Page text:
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David Ashby  |  Feb 04, 2008  |  0 comments
A new design from Chris Foss will be with us soon. Some three years in development and in partnership with Ripmax, the new ARTF Wot Trainer is based on Chris’s hugely popular Uno Wot but with some styling and design differences aimed to appeal to beginners. The model can be configured for a tail-dragger or tricycle undercarriage and no glue is required during assembly. As you’d expect, the 67” span model is reported to be nicely aerobatic in flight and can take the raw beginner through to ‘B’ certificate level.
Shahid Banglawala  |  Nov 21, 2014  |  0 comments
Chris Foss has achieved near legendary status in the UK as a designer of airframes that fly brilliantly. Countless pilots have cut their teeth on the entry-level Wot 4, before moving on to the gorgeously aerobatic Acro-Wot. A few years ago Ripmax announced that the Foss designs, up until then only available as builders’ kits, would finally be manufactured in balsa ARTF and foam ARF form so a new generation of flyers could enjoy these classic airframes. I was unhesitant in placing an order when I heard that a foam Acro-Wot was on the way, having become well acquainted with the Wot 4 Foam-E during my final year of university, flying a number of them for UAV testing purposes.
David Ashby  |  Mar 31, 2021  |  0 comments
Arrows Hobby has raised its game with the release of this twin electric ducted fan jet. David Ashby straps in. Despite its contemporary appearance the Mikoyan MiG-29 has been around for over 40 years, would you believe, and remains in production.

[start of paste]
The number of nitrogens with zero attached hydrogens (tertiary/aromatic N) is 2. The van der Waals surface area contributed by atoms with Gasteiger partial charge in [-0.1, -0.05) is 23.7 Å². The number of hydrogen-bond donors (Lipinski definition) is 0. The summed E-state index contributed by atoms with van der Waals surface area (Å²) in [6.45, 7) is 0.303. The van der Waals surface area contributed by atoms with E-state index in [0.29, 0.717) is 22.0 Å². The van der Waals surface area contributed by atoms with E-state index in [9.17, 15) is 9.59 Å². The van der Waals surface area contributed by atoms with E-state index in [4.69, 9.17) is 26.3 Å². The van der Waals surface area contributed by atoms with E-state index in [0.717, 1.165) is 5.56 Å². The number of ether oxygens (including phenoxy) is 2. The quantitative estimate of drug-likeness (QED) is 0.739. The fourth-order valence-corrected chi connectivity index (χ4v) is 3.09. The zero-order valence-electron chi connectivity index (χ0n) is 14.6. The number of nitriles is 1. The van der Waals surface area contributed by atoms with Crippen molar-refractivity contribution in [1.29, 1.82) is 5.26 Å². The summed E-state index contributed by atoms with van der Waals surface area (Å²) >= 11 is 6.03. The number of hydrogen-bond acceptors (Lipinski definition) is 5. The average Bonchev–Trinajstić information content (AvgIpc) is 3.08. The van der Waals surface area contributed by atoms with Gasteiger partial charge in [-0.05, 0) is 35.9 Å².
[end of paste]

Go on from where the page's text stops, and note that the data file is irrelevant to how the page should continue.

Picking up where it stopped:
David Ashby  |  Jun 17, 2010  |  0 comments
Art-Tech say their new Alpha Jet is capable of speeds up to 90mph thanks to a pre-fitted 64mm fan unit and brushless outrunner motor. The model ispretty much 'ready to run with fitted micro servos driving ailerons and elevatorso requiring a receiver and 3S 2200mAh Li-Po battery. The compact 29" (728mm) span (35" long) model is nicely moulded from tough EPO foamand painted in the French national aerobatic team colours. Battery access is through the removable main canopy.
David Ashby  |  Jan 04, 2010  |  0 comments
The largest model and the first gliderto have appeared from RTF specialists Art-Tech, this new 2560mm (100") span motor glider has just arrived in the UK and is available with or without 2. 4GHz radio. The model is made from moulded EPO (Elapor) foam and pre-fitted with a brushless electric power system and 6 servos driving ailerons, flaps, rudder and elevator. We've watched a Diamond fly andcan confirm that the 4S Li-Po batteryincludedhelps delivera sprightly performance for a model of this size and one that's easily solo hand-launched.
Richard Fry  |  Mar 22, 2007  |  0 comments
No-one can deny that this little package would grab anyone's attention on the shelves of a local model shop, not least because the box clearly states that everything's included, right down to the flight batteries. A four-channel model with 35MHz radio and a 1300mAh Li-Po battery, my example of this Pitts features a brushless motor, although I believe there's also a brushed version available complete with gearbox and NiMH cells. So, there's nothing else to buy and, indeed, having paid your £149 and bundled the box into the back of the car, all you need do is stop at the petrol station on the way home and get yourself a pack of AA cells for the Tx. But that's not all you know, far from it.
Richard Fry  |  Mar 23, 2007  |  0 comments
In Part one of this review we looked at the build process for the Art-Tech Pitts, so let's move on and examine how she flew. Although windy and miserable weather was awaiting, the Pitts was carefully loaded into the car and off I went. At the field and with my frequency clear, I powered up both Tx and model only to find the ailerons were quite a way from neutral; further than the trim could help out, so it was off with the wings to get at the servo. Five minutes later, and one servo output spline further around, the ailerons were as straight as could be.